Home Improvement

Buyer Beware: Health and Safety Dangers in a Fixer-Upper

Empty room with green ceiling and olive carpet floor. View of the walk-in closet

Fans of HGTV and enthusiastic do-it-yourselfers would likely jump at the chance to take an outdated house and make it their own. A fixer-upper is often an economical alternative to a move-in ready home, affording you the opportunity to customize the layout, materials and overall look to match your wildest dreams.

But taking on a fixer-upper is not just about tearing down a wall or two and refinishing the hardwood floors. “You need to be very careful – there are things that could be a real health hazard as well,” says Scott McGillivray, host of the HGTV show “Income Property,” who partners with Owners.com.

Long-outdated houses are often fraught with serious structural, electrical, plumbing and air quality problems. Before you take a sledgehammer to any walls, it’s necessary to thoroughly check the property for health and safety hazards and make any needed updates the No. 1 priority.

They may be some of the least fun and most expensive updates to deal with, but ensuring all your home’s systems – plumbing, electrical, heating and air conditioning – are to code and properly functioning is a must.

The National Fire Protection Association’s Electrical Fires report, issued in March, notes that between 2010 and 2014, municipal fire departments reported 45,210 house fires involving “electrical failure or malfunction.” And electrical fires caused an average of $1.4 billion in damage and 420 civilian deaths per year during the four-year period, according to the report.

While an outdated house may not have had any electrical problems yet, as you move in and begin plugging in your own appliances, chargers and lamps, it can lead to greater problems, explains Dylan Chalk, a certified home inspector based in Seattle and author of “The Confident House Hunter: A Home Inspector’s Tips for Finding Your Perfect Home.”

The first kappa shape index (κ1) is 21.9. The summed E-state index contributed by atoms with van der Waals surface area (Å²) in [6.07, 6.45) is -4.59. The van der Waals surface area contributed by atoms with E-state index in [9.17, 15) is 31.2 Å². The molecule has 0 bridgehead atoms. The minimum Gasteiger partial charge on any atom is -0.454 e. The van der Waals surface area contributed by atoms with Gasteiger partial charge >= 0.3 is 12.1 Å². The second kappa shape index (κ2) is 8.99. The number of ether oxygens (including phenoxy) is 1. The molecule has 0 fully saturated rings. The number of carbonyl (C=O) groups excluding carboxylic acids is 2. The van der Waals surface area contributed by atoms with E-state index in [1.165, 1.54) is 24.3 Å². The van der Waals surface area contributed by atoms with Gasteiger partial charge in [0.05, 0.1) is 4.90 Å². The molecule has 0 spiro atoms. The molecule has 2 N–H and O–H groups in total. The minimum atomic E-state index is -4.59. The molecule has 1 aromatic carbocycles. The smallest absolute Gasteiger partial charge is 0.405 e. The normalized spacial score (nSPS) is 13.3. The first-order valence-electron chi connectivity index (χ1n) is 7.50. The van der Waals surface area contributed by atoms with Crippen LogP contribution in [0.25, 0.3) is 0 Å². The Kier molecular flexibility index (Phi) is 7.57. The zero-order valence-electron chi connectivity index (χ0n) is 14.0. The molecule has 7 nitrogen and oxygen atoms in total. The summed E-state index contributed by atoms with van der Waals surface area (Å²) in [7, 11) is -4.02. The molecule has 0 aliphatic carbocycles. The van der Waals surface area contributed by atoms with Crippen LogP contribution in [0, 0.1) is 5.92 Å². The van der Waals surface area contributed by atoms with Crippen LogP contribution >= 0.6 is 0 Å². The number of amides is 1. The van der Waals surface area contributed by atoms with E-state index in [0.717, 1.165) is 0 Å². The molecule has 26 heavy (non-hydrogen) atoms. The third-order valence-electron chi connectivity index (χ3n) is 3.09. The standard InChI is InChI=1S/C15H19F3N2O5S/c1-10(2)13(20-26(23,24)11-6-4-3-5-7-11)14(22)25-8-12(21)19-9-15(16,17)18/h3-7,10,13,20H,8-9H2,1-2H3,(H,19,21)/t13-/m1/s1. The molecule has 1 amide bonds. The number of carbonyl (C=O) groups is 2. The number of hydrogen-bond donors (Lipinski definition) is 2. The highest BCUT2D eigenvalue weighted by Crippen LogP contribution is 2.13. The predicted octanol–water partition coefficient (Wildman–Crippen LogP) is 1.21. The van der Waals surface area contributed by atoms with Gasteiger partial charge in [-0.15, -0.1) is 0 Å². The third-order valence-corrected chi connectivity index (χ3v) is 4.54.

“You could have an old house that, in theory, might have worked for Grandma, who didn’t plug much stuff in,” he says. “And a family of five moves in with all their gizmos, and the same wiring systems just wouldn’t be safe.”

Even before you purchase a fixer-upper, consider those potential updates that may not be as obvious as removing the floral wallpaper in the kitchen. McGillivray recommends looking at wall outlets – if the receptacle doesn’t have the third prong, it means the outlet isn’t grounded – and checking out any visible wiring in the basement or attic to get a glimpse at the electric system without having to poke holes in the wall before you buy it.

“Where there’s a will, there’s a way – you can find something to tell you what’s going on,” McGillivray says.

Old plumbing may seem like less of an immediate danger, but cracked pipes, lead leaching into water and sewage gas coming from a dry drain are a few of the problems that can bring about health problems for you and water damage for your home.

And when utilities have been off for more than a couple days, McGillivray says you may find “toilets are cracked, pipes have burst, even drains can crack.” If you’re buying a fixer-upper that’s been long vacant, plan for plumbing updates and other related repairs in your budget.

[Read: Is Your Home a Death Trap? How Mold Affects Your Health and Your Home’s Value.]